INTRODUCTION: Diagnostic capacity and time to diagnosis are frequently identified as a barrier to improving cancer patient outcomes. Maximising the contribution of the medical imaging workforce, including reporting radiographers, is one way to improve service delivery. METHODS: An efficient and effective centralised model of workplace training support was designed for a cohort of trainee chest X-ray (CXR) reporting radiographers. A comprehensive schedule of tutorials was planned and aligned with the curriculum of a post-graduate certificate in CXR reporting...
May 27, 2018: Journal of Medical Radiation Sciences
Kamarul A Abdullah, Mark F McEntee, Warren Reed, Peter L Kench
INTRODUCTION: An ideal organ-specific insert phantom should be able to simulate the anatomical features with appropriate appearances in the resultant computed tomography (CT) images. This study investigated a 3D printing technology to develop a novel and cost-effective cardiac insert phantom derived from volumetric CT image datasets of anthropomorphic chest phantom. METHODS: Cardiac insert volumes were segmented from CT image datasets, derived from an anthropomorphic chest phantom of Lungman N-01 (Kyoto Kagaku, Japan)...
April 30, 2018: Journal of Medical Radiation Sciences
Andrew W Beavis
The use of computer simulation is arguably more widespread in other industries than in medicine. However, it has filtered into mainstream use in radiation therapy via a commercial product born from collaborative research partnership based in a radiation therapy department .The benefits and potentials of simulation training is discussed in this editorial from the perspective of an experienced radiation therapy physicist.
June 2018: Journal of Medical Radiation Sciences
Nicole Harnett, Kate Bak, Elizabeth Lockhart, Michelle Ang, Laura Zychla, Eric Gutierrez, Padraig Warde
INTRODUCTION: The Clinical Specialist Radiation Therapist (CSRT), is a new advanced practice (AP) role for radiation therapists (RTTs). Following training, education and evaluation, the CSRT performs specific duties in autonomous ways, making advanced clinical decisions in their area of specialization. This case study examines the CSRT's impact on quantity (i.e., increasing capacity), improving quality and stimulating research and innovation. METHODS: Between 2007 and 2016, 23 CSRTs worked in 10 cancer centres in various AP position...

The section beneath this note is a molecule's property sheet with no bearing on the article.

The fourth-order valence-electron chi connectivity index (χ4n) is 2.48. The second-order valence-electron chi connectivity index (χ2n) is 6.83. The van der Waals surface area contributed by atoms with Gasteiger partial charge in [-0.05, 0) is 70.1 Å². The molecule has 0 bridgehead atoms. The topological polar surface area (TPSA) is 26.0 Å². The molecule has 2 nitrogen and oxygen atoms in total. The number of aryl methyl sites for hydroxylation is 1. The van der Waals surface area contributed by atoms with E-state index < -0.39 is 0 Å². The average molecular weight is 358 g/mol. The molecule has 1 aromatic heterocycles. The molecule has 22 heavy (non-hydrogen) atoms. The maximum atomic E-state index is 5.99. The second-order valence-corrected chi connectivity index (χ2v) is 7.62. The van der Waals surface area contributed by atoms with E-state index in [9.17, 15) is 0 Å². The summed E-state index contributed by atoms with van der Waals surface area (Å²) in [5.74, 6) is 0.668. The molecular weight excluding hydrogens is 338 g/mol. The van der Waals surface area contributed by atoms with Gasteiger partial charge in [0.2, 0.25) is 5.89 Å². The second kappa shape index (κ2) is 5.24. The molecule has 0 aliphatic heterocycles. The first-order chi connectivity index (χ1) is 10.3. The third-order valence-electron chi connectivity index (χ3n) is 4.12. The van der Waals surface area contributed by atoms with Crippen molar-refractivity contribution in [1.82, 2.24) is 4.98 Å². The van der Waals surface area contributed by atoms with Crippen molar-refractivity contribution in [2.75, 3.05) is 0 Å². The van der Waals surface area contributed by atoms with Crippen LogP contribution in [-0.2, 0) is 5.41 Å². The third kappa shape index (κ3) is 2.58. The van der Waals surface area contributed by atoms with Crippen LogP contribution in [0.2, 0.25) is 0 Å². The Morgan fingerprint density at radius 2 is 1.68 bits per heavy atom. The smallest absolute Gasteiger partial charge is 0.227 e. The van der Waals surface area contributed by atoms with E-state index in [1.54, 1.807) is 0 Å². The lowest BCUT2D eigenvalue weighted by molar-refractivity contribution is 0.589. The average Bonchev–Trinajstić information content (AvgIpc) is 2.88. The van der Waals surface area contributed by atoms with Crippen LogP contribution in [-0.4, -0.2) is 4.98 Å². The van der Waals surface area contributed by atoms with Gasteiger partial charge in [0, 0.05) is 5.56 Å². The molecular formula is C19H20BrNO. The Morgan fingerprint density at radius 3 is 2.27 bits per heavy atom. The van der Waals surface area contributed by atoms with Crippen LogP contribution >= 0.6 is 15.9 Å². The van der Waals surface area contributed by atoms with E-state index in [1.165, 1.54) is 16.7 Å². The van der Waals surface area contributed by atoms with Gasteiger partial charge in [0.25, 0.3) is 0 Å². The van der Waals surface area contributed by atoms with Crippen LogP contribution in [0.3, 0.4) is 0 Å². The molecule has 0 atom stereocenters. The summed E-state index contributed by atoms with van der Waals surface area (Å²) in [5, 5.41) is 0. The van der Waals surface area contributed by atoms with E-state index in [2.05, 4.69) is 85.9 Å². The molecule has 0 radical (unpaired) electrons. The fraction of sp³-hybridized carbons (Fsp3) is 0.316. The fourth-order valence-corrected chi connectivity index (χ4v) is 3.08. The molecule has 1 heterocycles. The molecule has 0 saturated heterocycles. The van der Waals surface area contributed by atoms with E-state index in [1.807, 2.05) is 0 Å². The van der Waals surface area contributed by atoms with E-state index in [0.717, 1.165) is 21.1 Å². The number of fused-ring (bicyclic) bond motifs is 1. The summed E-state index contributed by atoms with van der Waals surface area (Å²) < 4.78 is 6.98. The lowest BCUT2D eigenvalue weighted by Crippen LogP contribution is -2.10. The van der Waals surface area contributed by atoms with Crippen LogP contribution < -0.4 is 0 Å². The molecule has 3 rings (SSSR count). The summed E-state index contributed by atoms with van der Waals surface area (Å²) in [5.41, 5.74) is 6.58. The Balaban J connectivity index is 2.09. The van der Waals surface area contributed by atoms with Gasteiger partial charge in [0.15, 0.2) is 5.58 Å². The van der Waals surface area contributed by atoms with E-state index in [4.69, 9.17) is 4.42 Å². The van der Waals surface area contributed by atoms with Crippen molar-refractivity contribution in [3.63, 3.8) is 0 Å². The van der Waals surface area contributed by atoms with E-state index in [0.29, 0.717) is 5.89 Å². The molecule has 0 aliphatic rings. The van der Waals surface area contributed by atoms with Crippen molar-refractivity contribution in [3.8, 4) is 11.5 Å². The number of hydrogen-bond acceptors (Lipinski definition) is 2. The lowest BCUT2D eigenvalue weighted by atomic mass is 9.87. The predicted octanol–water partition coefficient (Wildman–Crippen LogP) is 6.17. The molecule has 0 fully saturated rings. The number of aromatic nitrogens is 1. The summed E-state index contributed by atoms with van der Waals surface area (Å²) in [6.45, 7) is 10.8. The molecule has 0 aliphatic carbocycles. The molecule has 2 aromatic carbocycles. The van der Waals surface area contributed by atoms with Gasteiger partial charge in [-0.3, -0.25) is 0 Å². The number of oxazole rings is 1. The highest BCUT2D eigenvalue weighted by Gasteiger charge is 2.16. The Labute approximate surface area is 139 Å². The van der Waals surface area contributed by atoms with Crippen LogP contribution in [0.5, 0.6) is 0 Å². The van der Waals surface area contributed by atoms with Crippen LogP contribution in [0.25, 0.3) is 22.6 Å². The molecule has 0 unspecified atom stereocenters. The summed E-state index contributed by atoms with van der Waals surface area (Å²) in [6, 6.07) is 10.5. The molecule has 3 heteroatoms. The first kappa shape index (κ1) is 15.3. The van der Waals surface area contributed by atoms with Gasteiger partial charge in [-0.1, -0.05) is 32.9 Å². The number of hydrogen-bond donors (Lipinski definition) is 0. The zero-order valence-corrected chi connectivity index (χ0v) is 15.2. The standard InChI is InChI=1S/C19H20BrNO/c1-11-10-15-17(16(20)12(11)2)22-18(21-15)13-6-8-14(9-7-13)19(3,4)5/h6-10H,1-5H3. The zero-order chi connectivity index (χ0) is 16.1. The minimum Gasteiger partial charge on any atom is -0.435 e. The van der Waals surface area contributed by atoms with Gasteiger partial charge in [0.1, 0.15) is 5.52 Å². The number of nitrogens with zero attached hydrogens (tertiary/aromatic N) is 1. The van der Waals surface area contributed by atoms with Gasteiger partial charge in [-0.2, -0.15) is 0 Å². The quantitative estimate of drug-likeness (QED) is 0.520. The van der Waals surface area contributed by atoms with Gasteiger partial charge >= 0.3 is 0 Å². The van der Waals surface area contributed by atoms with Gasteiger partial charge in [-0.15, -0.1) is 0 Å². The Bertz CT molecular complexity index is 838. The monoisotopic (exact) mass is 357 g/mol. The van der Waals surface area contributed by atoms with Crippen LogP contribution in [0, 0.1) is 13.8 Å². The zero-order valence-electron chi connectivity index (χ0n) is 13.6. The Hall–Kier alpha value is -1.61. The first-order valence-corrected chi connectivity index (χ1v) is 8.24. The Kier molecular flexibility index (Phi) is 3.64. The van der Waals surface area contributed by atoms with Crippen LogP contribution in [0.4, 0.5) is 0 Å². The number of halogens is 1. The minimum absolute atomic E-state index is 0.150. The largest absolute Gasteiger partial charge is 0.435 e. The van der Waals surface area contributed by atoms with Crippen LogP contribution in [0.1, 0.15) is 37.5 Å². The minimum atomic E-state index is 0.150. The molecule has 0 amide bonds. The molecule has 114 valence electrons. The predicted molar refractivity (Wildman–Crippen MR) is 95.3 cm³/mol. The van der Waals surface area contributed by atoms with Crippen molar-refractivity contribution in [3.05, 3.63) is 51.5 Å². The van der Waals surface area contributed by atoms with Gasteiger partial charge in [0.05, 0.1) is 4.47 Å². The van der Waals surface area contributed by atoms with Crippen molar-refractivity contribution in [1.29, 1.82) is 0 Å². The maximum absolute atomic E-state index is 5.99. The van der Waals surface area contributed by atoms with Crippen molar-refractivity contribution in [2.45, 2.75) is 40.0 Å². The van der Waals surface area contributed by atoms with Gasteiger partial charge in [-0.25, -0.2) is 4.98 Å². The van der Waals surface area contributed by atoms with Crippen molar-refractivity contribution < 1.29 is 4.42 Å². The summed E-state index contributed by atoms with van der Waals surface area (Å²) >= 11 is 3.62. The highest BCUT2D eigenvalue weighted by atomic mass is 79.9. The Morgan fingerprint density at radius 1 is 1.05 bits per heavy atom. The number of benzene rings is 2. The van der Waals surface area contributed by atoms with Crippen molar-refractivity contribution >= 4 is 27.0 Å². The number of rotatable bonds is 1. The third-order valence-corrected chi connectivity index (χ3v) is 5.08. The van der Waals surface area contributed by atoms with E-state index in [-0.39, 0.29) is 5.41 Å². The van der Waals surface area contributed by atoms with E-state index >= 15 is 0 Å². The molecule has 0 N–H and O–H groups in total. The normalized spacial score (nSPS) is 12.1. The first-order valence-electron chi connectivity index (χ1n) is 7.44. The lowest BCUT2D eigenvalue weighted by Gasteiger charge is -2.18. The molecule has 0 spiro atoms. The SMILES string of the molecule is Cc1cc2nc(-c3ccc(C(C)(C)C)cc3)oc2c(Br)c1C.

June 2018: Journal of Medical Radiation Sciences
Yobelli A Jimenez, Sarah J Lewis
The Virtual Environment for Radiotherapy Training (VERT) system is a recently available tool for radiation therapy education. The majority of research regarding VERT-based education is focused on students, with a growing area of research being VERT's role in patient education. Because large differences in educational requirements exist between students and patients, focused resources and subsequent evaluations are necessary to provide solid justification for the unique benefits and challenges posed by VERT in a patient education context...
June 2018: Journal of Medical Radiation Sciences
Bronwyn Hilder, Pieter VanDam, Kathleen Doherty
The purpose of this scoping review is to examine the literature regarding the development, implementation, scope and extent of Advanced Practice Radiation Therapist (APRT) roles in Australia in peer reviewed journals, government reports, conference proceedings and reports. A search was undertaken of PubMed, Web of Science and CINAHL, the ASMIRT website and, and Google Scholar to identify relevant documents. Combinations of keywords with Boolean operators ((advanced practice) OR (advanced practitioner) OR (specialist)) AND ((radiation therapist) OR (radiation therapy)) were used...
June 2018: Journal of Medical Radiation Sciences
Andrew Murphy, Michael Neep
INTRODUCTION: A Radiographer Abnormality Detection System (RADS), such as the 'red dot system', involves radiographers highlighting the presence of potential acute abnormalities on radiographs in the emergency setting. The literature suggests little additional training is required of radiographers to participate in such a system, posing little impact on current workflow while remaining a cost-effective, easy-to-implement program. However, its use outside the United Kingdom is sporadic...
June 2018: Journal of Medical Radiation Sciences
Trakis Stami, Fernandez Ritin, Parrish Dominique